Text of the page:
In my lifetime, I've noticed a big shift in the incentive structures and everything from university admission to youth sports, as well as the workplace in rewarding specialization. Do you think that — is there any alternative way that you can think of to reward multidisciplinary success as opposed to the very high degree of specialization that seemed to be what gain people status and financial reward?
Well, of course, we should have a high degrees of specialization. And if you get a nice little cancer in some ghastly place, you will not want a guy that really understands Proust.
[who wrote the longest novel ever published] You know what I mean. And —
But of course, it's my argument that you can be quite competent in your specialized field and also have the common sense over a broad area, if you work at it appropriately.
Let's take the case of Newton, more than half of the powerful creative period in Newton's life was totally wasted on alchemy and theology. And in the remaining half, he managed to create a quite a distinction in his chosen profession. He had power to burn.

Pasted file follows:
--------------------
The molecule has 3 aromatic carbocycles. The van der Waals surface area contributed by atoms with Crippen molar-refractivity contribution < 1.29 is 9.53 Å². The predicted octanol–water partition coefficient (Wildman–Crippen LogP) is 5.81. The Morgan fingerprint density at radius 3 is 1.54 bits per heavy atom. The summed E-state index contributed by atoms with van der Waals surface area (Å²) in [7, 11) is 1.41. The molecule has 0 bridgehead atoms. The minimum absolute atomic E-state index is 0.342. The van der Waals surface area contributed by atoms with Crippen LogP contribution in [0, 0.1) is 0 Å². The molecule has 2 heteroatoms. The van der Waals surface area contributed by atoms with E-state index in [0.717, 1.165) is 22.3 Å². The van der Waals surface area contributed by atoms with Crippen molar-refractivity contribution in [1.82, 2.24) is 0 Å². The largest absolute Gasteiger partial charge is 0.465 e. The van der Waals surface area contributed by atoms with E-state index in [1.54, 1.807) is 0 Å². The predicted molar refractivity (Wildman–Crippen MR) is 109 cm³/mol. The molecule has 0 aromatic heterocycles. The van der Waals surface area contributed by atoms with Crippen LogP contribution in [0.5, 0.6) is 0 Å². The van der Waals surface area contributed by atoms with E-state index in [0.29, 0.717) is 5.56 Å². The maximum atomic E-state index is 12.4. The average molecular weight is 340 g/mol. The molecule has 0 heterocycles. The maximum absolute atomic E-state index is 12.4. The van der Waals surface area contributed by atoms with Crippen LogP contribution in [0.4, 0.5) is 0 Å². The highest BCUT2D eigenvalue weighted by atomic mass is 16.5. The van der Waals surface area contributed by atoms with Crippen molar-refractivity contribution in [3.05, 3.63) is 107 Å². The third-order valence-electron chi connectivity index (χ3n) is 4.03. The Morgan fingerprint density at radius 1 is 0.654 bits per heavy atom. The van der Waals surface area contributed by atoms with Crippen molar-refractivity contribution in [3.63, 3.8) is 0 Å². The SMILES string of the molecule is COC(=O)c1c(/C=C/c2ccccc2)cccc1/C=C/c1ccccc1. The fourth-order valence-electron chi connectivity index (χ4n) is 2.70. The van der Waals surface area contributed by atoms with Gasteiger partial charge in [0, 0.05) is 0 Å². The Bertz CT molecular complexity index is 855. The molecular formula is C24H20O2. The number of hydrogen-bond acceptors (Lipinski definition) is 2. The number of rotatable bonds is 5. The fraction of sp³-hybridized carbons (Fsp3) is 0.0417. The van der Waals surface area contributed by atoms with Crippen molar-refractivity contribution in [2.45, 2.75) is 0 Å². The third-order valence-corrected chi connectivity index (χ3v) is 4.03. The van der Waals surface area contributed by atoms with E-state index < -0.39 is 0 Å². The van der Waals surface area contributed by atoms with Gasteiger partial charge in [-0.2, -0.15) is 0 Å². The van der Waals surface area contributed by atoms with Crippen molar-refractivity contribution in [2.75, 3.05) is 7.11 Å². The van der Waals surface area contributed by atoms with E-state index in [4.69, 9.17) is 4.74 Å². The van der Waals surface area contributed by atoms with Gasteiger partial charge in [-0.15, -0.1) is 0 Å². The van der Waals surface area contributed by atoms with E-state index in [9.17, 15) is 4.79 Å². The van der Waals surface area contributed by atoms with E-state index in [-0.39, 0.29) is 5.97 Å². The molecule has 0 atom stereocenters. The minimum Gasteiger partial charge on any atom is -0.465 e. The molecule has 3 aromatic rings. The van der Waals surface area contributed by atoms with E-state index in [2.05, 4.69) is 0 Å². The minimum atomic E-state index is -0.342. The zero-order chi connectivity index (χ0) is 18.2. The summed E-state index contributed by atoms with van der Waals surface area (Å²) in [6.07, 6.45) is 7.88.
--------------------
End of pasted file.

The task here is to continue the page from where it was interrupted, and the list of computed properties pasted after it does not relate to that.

Now let's assume you're not Newton. You're just a good guy who's going to be a good mechanical engineer. You know, don't you think you could get a general competency just as you might be a good engineer and also play golf? There's plenty of time to do it. Without ruining your specialized competency.
All you have to have is the will and the technique, and every hour you delay and doing it, it's just — you're just increasing the chances that you'll remain in the shallows. Now, most people are happy in the shallows. After all, there's always somebody that's in a shallower place.
"All you have to have is the will and the technique, and every hour you delay and doing it, it's just — you're just increasing the chances that you'll remain in the shallows." ~Charlie Munger